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These ETFs could be the best way to trade an easy-money Fed

While markets in general have reacted positively to the Federal Reserve's decision to stand pat on interest rates, some types of stocks may stand out more than others going forward.

"Don't overthink it; the Fed is on the side of the economy," Eddy Elfenbein, editor of the Crossing Wall Street blog, said Wednesday on CNBC's "Trading Nation."

Elfenbein is eyeing cyclical sectors, which tend to be the biggest beneficiaries of an improving economy. Specifically, he likes energy, materials and industrials.

The energy ETF, the XLE, is at the top of Elfenbein's list. The XLE is up nearly 13.5 percent year to date, and generally correlates with the price of crude oil, which has enjoyed a sweet 2016 bounce.

The XLB, comprised of processed materials giants such as Dow Chemical Company, Monsanto, Newmont Mining and Sherwin-Williams, is up about 9 percent year to date.

And the industrials ETF, the XLI, is up nearly 9 percent this year.

Another popular trade this year, in emerging markets, may also be a Fed-friendly pick.

Gina Sanchez, CEO of Chantico Global, said Wednesday on "Trading Nation" that emerging markets equity and debt would be a wise move at this point.

The emerging markets ETF, the EEM, tracks emerging markets economies like those of Brazil, China and India.

"If we continue to see low rates like this and everything stays pat, then the yield plays probably make the most sense," she said.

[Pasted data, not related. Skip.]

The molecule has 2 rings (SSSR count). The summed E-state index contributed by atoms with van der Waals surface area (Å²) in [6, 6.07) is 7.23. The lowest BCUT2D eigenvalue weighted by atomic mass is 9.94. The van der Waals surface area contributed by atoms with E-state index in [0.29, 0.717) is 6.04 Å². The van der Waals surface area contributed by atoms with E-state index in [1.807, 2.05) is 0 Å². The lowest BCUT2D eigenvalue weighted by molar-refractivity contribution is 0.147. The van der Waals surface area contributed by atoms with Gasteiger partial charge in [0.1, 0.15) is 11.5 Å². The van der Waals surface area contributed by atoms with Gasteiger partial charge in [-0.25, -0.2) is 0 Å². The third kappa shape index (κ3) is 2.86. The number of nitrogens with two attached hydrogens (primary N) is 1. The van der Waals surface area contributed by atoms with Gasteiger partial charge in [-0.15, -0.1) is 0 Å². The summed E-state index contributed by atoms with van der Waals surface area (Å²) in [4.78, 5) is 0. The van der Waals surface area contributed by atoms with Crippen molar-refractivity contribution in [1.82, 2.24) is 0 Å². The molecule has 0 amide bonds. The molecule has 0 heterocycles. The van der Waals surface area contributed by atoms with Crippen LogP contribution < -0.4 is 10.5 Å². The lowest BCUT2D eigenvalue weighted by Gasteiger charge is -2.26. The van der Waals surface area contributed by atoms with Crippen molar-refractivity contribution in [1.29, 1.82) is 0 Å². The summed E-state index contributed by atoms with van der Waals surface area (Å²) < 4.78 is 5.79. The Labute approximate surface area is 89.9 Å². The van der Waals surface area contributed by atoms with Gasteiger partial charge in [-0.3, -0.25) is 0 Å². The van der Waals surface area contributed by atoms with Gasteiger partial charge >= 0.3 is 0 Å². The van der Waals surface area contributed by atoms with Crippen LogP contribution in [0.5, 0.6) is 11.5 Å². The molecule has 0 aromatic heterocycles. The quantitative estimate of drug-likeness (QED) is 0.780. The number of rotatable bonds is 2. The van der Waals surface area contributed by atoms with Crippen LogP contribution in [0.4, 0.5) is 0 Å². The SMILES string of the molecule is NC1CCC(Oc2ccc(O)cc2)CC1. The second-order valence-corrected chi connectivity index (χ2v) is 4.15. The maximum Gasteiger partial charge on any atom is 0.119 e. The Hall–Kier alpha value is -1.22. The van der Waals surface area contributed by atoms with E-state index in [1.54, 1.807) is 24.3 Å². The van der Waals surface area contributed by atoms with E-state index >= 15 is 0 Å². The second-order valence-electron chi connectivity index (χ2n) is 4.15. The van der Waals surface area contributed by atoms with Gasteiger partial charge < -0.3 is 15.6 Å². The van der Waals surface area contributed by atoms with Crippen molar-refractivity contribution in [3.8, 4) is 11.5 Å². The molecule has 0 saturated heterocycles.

Sanchez called emerging market debt a "darling" for investors in this year's low-yield environment.

"You could also see high-yield continue to perform. But basically, anything that will give investors the much-needed yield that they're desperate for," she said.


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Trading Nation is a multimedia financial news program that shows investors and traders how to use the news of the day to their advantage. This is where experts from across the financial world – including macro strategists, technical analysts, stock-pickers, and traders who specialize in options, currencies, and fixed income – come together to find the best ways to capitalize on recent developments in the market. Trading Nation: Where headlines become opportunities.

Brian Sullivan

Brian Sullivan is co-anchor of CNBC's "Power Lunch" (M-F,1PM-3PM ET), one of the network's longest running programs, as well as the host of the daily investing program "Trading Nation." He is also a frequent guest on MSNBC's "Morning Joe" and other NBC properties.

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